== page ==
Here is the API that the JS code uses to communicate with the NaCl ssh_client module.

The nassh.CommandInstance.prototype.sendToPlugin_ function in nassh_command_instance.js is used to package up and make all the calls. Helper functions are also provided in that file to avoid a JS API to callers.

At the lowest level, we pass a JSON string to the plugin. It has two fields, both of which must be specified (even if arguments is just []).

  • name: The function we want to call (as a string).
  • arguments: An array of arguments to the function.

The name field can be any one of:

Function nameDescriptionArguments
startSessionStart a new ssh connection!(object session)
onOpenFileOpen a new file.(int fd, bool success, bool is_atty)
onOpenSocketOpen a new socket.(int fd, bool success, bool is_atty)
onReadSend new data to the plugin.(int fd, base64 data)
onWriteAcknowledgeTell plugin we've read data.(int fd, int count)
onCloseClose an existing fd.(int fd)
onReadReadyNotify plugin data is available.(int fd, bool result)
onResizeNotify terminal size changes.(int width, int height)
onExitAcknowledgeUsed to quit the plugin.()

The session object currently has these members:

  • str username: Username for accessing the remote system.
  • str host: Hostname for accessing the remote system.
  • int port: Port number for accessing the remote system.
  • int terminalWidth: Initial width of the terminal window.
  • int terminalHeight: Initial height of the terminal window.
  • bool useJsSocket: Whether to use JS for network traffic.
  • object environment: A key/value object of environment variables.
  • array arguments: Extra command line options for ssh.
  • int writeWindow: Size of the write window.
  • str authAgentAppID: Extension id to use as the ssh-agent.
  • str subsystem: Which subsystem to launch.


Here is the API that the NaCl ssh_client code uses to communicate with the JS layers.

At the lowest level, we pass a JSON string to the JS code. It has two fields, both of which must be specified (even if arguments is just []).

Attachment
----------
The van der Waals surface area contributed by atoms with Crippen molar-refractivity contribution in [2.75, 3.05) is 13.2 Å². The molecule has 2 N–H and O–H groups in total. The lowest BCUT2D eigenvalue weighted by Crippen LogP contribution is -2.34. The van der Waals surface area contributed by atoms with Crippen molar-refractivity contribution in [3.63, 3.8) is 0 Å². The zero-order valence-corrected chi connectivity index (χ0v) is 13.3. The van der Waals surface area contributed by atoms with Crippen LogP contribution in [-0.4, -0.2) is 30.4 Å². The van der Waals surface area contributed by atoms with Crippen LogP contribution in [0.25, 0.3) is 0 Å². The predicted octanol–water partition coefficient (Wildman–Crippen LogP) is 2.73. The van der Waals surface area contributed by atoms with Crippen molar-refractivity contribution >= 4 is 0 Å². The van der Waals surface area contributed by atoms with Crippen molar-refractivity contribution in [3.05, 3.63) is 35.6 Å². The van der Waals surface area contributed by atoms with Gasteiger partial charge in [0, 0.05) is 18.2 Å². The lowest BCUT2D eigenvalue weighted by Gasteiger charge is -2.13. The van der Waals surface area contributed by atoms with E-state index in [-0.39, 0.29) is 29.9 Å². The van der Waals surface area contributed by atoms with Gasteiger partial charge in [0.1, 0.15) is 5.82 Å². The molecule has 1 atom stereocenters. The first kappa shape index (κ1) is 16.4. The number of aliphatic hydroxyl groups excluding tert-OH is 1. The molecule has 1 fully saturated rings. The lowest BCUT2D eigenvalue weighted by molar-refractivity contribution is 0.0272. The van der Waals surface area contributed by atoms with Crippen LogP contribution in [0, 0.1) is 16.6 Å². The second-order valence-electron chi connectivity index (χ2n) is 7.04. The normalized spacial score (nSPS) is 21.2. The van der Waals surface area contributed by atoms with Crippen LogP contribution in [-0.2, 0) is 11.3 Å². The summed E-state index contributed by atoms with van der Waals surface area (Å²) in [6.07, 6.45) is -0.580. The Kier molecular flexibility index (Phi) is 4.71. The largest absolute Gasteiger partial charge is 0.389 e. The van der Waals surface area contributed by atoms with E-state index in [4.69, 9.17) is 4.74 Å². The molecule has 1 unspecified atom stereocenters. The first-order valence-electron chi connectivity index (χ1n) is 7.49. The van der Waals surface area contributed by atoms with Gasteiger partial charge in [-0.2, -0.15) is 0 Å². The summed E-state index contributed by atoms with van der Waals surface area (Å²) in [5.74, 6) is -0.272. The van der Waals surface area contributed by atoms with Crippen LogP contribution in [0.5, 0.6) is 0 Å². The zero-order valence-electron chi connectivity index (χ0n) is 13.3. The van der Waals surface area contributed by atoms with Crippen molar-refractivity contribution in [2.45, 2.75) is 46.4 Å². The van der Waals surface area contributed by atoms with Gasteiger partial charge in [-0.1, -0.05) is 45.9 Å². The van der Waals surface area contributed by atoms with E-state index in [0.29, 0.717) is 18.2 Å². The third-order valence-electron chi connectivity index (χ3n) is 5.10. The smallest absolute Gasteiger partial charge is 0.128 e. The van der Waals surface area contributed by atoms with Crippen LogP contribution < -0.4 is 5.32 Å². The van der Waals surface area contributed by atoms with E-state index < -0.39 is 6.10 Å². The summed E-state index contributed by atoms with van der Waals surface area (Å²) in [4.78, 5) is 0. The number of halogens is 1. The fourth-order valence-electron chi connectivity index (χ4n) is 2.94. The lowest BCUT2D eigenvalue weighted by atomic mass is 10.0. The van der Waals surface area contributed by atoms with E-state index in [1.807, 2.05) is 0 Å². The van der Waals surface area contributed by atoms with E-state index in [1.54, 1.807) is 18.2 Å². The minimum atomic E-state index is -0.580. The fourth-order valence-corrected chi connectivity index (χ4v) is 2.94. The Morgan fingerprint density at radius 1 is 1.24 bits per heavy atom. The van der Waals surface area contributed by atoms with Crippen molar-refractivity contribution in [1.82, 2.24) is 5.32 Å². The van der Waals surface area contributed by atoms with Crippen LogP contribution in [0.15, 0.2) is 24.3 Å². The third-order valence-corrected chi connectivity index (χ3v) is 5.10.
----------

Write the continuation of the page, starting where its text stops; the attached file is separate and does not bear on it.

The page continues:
• name: The function we want to call (as a string).
  • arguments: An array of arguments to the function.

The name field can be any one of:

Function nameDescriptionArguments
openFilePlugin wants to open a file.(int fd, str path, int mode)
openSocketPlugin wants to open a socket.(int fd, str host, int port)
readPlugin wants to read data.(int fd, int count)
writePlugin wants to write data.(int fd, base64 data)
closePlugin wants to close an fd.(int fd)
isReadReadyPlugin wants to know read status.(int fd)
exitThe plugin is exiting.(int code)
printLogSend a string to console.log.(str str)

SFTP Support

On Chrome OS, it is possible to mount remote paths via SFTP and the Files app. We currently support version 3 of the protocol.

External API

The extension provides an external API to allow other apps/extensions to invoke SFTP mount using Chrome messaging. The nassh background page adds a listener for chrome.runtime.onMessageExternal which can be invoked by other apps / extensions by calling chrome.runtime.sendMessage with the following fields in message:

Field nameTypeDescription
command!stringCommand to run. Currently only mount supported


Field nameTypeDescription
knownHosts!stringFile contents of known_hosts to be used for connection. e.g. output from ssh-keyscan <ssh-server>
identityFile!stringFile contents of private key identity_file (e.g. contents of id_rsa file -----BEGIN RSA PRIVATE KEY----- ...)
username!stringUsername for connection
hostname!stringHostname or IP address for connection
portnumber(optional) Port, default is 22
fileSystemId!stringID used for Chrome OS mounted filesystem
displayName!stringDisplay name in Chrome OS Files.app for mounted filesystem


Here's a random list of documents which would be useful to people.